Use this mindfulness to be more aware of your posture on a daily basis and when you place the most tension on your back. Do you find that your posture suffers during long Zoom meetings? Are you sitting for more than 2-3 hours at a time in the mornings or afternoons? Take note daily of all of your workspace habits and how it impacts your posture and your overall body. This will help you anticipate and be more mindful of your posture during the most stressful times of your day and prepare to change it up.

    6. Keep your feet flat on the floor 
    Your feet and their position while at your desk play a crucial role in your overall posture while sitting. If your feet are crossed or elevated, that could compromise your posture, as your weight is primarily on one leg or your back is taking the brunt of it. When your feet are flat on the floor and properly leveled, the weight of your body is evenly distributed across your hips. Keeping your feet flat on the floor also makes you more mindful of the overall stance of your body, as it unconsciously makes you straighten up.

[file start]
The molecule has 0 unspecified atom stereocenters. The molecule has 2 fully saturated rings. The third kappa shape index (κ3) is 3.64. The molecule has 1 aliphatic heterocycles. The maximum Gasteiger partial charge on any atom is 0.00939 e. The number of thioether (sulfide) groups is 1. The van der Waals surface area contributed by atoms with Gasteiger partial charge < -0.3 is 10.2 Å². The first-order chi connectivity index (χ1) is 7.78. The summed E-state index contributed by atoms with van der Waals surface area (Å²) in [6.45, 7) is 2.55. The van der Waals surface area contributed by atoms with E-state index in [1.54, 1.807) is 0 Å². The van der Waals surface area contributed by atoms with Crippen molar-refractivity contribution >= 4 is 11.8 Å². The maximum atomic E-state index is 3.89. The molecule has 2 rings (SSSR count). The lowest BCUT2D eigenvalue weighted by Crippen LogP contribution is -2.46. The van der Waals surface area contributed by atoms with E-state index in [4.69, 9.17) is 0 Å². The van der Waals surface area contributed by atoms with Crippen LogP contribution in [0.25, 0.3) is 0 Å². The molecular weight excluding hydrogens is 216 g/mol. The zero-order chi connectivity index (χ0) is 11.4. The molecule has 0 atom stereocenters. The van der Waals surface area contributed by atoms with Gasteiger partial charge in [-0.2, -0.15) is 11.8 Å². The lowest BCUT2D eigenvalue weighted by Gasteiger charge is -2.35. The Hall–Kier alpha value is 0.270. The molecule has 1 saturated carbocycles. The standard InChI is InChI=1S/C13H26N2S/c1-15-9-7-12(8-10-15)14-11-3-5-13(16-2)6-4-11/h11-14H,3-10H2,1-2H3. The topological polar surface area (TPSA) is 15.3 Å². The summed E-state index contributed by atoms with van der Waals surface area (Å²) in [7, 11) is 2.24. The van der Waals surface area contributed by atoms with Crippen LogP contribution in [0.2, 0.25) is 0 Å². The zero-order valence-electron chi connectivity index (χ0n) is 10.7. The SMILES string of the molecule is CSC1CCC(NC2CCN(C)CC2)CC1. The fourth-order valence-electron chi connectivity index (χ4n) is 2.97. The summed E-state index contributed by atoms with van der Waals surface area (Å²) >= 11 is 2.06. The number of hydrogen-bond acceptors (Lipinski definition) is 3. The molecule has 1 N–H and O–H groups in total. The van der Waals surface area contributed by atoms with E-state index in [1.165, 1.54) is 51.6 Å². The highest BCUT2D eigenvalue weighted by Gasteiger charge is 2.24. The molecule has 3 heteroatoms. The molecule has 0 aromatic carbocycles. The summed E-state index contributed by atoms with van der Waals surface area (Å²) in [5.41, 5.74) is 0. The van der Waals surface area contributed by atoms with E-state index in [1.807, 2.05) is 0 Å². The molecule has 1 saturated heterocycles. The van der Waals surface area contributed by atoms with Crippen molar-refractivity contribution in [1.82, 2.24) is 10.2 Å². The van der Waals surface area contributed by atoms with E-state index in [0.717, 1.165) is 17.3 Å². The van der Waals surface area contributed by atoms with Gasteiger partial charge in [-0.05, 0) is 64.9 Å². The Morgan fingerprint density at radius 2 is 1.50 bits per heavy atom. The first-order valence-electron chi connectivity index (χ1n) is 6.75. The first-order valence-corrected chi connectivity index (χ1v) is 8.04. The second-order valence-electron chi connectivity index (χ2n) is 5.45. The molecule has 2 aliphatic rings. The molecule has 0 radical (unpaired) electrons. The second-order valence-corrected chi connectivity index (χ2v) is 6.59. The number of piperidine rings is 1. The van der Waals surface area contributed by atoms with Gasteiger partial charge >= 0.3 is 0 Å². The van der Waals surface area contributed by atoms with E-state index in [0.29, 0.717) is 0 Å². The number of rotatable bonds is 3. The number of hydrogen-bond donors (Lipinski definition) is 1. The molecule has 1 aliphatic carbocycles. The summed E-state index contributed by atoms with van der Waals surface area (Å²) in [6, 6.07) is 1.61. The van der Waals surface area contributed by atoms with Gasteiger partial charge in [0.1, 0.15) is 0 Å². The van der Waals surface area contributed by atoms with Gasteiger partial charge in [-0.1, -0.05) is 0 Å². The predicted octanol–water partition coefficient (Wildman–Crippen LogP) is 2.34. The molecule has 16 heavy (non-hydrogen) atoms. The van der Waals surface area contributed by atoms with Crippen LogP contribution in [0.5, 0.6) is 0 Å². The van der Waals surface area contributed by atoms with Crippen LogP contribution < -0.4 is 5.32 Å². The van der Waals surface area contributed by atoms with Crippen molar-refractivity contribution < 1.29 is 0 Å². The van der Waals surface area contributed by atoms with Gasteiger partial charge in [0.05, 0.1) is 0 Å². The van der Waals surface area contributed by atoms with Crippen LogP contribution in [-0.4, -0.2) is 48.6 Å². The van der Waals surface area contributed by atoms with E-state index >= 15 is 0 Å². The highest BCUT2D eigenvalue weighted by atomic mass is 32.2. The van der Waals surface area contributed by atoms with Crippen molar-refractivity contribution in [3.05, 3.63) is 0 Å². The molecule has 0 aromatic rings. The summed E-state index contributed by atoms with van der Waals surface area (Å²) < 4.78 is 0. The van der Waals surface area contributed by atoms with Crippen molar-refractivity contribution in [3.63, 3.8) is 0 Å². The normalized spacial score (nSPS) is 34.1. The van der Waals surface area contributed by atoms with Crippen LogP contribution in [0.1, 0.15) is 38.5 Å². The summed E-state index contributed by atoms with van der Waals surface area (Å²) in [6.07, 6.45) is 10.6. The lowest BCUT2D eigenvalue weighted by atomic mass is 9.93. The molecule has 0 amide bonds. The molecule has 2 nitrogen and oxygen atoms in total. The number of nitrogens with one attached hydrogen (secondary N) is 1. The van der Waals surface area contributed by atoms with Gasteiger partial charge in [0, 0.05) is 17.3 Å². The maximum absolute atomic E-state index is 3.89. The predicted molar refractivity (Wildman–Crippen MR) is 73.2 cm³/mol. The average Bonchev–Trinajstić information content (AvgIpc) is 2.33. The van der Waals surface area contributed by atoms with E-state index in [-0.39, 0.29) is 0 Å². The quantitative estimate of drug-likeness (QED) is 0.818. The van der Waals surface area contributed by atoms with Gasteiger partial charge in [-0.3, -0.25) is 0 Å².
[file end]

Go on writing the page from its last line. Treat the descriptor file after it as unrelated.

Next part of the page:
Practice keeping your feet fully on the floor for longer periods of time instead of elevating them using a footrest or crossing your legs at the knees underneath your desk. Planting your feet on the ground will help you be more aware of your posture and if you’re slouched or hunched over your desk. 

    Your posture is a key indicator of your body’s health during your workday. Don’t ignore any signs of back or shoulder pain; make it a point to take care of yourself while working, starting with your posture.  More

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    Got the Sunday Scaries? Try These 9 Things

    Last weekend, I texted one of my friends to hang out. Her response: “It’s Sunday. You cannot pull me out of bed on Sundays.” I remember times when I related to this all too well. There’s a whole unspoken thing that Sundays are off-limits; they’re reserved for doing nothing and simultaneously stressing out about the fact that you’ve, in fact, done nothing all day. It’s that impending doom of a Sunday evening, thinking about everything you have to get done and accomplish that week. It’s more than just being sad the weekend’s over, and it can truly take away all the joy of a Sunday. I’m sure you’re wondering: Beth, how on Earth are you speaking in the past tense here? Are you immune to the Sunday Scaries? Nope, I’ve just conquered them. If I’m being honest, I actually enjoy Sundays now.